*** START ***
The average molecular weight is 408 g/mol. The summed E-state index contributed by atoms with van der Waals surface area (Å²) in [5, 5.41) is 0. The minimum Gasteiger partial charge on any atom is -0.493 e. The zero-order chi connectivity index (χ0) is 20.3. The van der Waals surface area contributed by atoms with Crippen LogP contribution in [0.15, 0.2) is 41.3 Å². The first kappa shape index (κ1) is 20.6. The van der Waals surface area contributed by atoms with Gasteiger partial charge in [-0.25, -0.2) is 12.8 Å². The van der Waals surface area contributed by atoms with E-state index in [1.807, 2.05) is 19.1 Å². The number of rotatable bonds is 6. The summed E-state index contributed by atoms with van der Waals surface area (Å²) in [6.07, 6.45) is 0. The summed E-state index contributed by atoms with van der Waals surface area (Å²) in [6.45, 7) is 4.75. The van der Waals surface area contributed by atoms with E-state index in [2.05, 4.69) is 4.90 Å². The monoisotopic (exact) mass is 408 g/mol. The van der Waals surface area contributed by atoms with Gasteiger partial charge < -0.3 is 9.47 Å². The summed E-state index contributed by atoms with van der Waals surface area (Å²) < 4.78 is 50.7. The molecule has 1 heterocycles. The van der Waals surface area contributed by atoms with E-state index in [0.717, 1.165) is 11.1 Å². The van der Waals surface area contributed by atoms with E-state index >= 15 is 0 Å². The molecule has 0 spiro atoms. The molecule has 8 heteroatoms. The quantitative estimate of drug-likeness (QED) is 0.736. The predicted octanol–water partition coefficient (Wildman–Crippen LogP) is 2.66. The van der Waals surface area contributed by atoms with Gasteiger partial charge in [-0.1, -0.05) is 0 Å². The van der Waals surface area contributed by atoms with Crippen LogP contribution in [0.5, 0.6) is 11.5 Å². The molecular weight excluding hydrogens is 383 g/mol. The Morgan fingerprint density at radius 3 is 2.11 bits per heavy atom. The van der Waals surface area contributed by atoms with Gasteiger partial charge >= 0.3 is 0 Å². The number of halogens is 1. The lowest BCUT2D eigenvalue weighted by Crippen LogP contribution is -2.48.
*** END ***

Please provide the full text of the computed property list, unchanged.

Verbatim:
The average molecular weight is 408 g/mol. The summed E-state index contributed by atoms with van der Waals surface area (Å²) in [5, 5.41) is 0. The minimum Gasteiger partial charge on any atom is -0.493 e. The zero-order chi connectivity index (χ0) is 20.3. The van der Waals surface area contributed by atoms with Crippen LogP contribution in [0.15, 0.2) is 41.3 Å². The first kappa shape index (κ1) is 20.6. The van der Waals surface area contributed by atoms with Gasteiger partial charge in [-0.25, -0.2) is 12.8 Å². The van der Waals surface area contributed by atoms with E-state index in [1.807, 2.05) is 19.1 Å². The number of rotatable bonds is 6. The summed E-state index contributed by atoms with van der Waals surface area (Å²) in [6.07, 6.45) is 0. The summed E-state index contributed by atoms with van der Waals surface area (Å²) in [6.45, 7) is 4.75. The van der Waals surface area contributed by atoms with E-state index in [2.05, 4.69) is 4.90 Å². The monoisotopic (exact) mass is 408 g/mol. The van der Waals surface area contributed by atoms with Gasteiger partial charge < -0.3 is 9.47 Å². The summed E-state index contributed by atoms with van der Waals surface area (Å²) < 4.78 is 50.7. The molecule has 1 heterocycles. The van der Waals surface area contributed by atoms with E-state index in [0.717, 1.165) is 11.1 Å². The van der Waals surface area contributed by atoms with E-state index >= 15 is 0 Å². The molecule has 0 spiro atoms. The molecule has 8 heteroatoms. The quantitative estimate of drug-likeness (QED) is 0.736. The predicted octanol–water partition coefficient (Wildman–Crippen LogP) is 2.66. The van der Waals surface area contributed by atoms with Gasteiger partial charge in [-0.1, -0.05) is 0 Å². The van der Waals surface area contributed by atoms with Crippen LogP contribution in [0.5, 0.6) is 11.5 Å². The molecular weight excluding hydrogens is 383 g/mol. The Morgan fingerprint density at radius 3 is 2.11 bits per heavy atom. The van der Waals surface area contributed by atoms with Gasteiger partial charge >= 0.3 is 0 Å². The number of halogens is 1. The lowest BCUT2D eigenvalue weighted by Crippen LogP contribution is -2.48.